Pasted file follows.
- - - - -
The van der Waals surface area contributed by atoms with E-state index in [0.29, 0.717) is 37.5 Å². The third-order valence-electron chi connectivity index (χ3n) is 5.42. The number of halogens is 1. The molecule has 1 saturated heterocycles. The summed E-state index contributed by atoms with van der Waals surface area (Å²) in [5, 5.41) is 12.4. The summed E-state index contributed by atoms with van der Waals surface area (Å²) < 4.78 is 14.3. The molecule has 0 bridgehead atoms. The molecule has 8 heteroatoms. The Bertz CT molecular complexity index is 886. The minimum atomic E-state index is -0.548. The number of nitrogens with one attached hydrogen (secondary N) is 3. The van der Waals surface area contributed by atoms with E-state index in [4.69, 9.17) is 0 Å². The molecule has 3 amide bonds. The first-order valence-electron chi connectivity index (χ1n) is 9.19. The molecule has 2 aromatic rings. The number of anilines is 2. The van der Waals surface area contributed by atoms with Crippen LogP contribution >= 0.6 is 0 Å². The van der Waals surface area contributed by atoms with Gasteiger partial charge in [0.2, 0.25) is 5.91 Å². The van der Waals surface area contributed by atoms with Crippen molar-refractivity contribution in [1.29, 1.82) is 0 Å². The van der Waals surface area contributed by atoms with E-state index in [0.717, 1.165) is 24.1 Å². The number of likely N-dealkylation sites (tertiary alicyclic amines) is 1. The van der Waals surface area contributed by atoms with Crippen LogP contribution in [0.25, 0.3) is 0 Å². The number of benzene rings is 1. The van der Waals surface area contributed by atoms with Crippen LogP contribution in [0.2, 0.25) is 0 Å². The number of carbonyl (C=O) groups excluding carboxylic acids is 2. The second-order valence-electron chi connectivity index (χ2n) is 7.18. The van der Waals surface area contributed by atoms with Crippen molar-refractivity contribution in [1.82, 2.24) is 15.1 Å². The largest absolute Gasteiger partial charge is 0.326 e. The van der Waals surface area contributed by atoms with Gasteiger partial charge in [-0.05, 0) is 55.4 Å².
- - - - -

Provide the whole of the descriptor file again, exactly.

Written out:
The van der Waals surface area contributed by atoms with E-state index in [0.29, 0.717) is 37.5 Å². The third-order valence-electron chi connectivity index (χ3n) is 5.42. The number of halogens is 1. The molecule has 1 saturated heterocycles. The summed E-state index contributed by atoms with van der Waals surface area (Å²) in [5, 5.41) is 12.4. The summed E-state index contributed by atoms with van der Waals surface area (Å²) < 4.78 is 14.3. The molecule has 0 bridgehead atoms. The molecule has 8 heteroatoms. The Bertz CT molecular complexity index is 886. The minimum atomic E-state index is -0.548. The number of nitrogens with one attached hydrogen (secondary N) is 3. The van der Waals surface area contributed by atoms with E-state index in [4.69, 9.17) is 0 Å². The molecule has 3 amide bonds. The first-order valence-electron chi connectivity index (χ1n) is 9.19. The molecule has 2 aromatic rings. The number of anilines is 2. The van der Waals surface area contributed by atoms with Crippen LogP contribution >= 0.6 is 0 Å². The van der Waals surface area contributed by atoms with Gasteiger partial charge in [0.2, 0.25) is 5.91 Å². The van der Waals surface area contributed by atoms with Crippen molar-refractivity contribution in [1.29, 1.82) is 0 Å². The van der Waals surface area contributed by atoms with E-state index in [0.717, 1.165) is 24.1 Å². The number of likely N-dealkylation sites (tertiary alicyclic amines) is 1. The van der Waals surface area contributed by atoms with Crippen LogP contribution in [0.25, 0.3) is 0 Å². The number of benzene rings is 1. The van der Waals surface area contributed by atoms with Crippen LogP contribution in [0.2, 0.25) is 0 Å². The number of carbonyl (C=O) groups excluding carboxylic acids is 2. The second-order valence-electron chi connectivity index (χ2n) is 7.18. The van der Waals surface area contributed by atoms with Crippen molar-refractivity contribution in [1.82, 2.24) is 15.1 Å². The largest absolute Gasteiger partial charge is 0.326 e. The van der Waals surface area contributed by atoms with Gasteiger partial charge in [-0.05, 0) is 55.4 Å².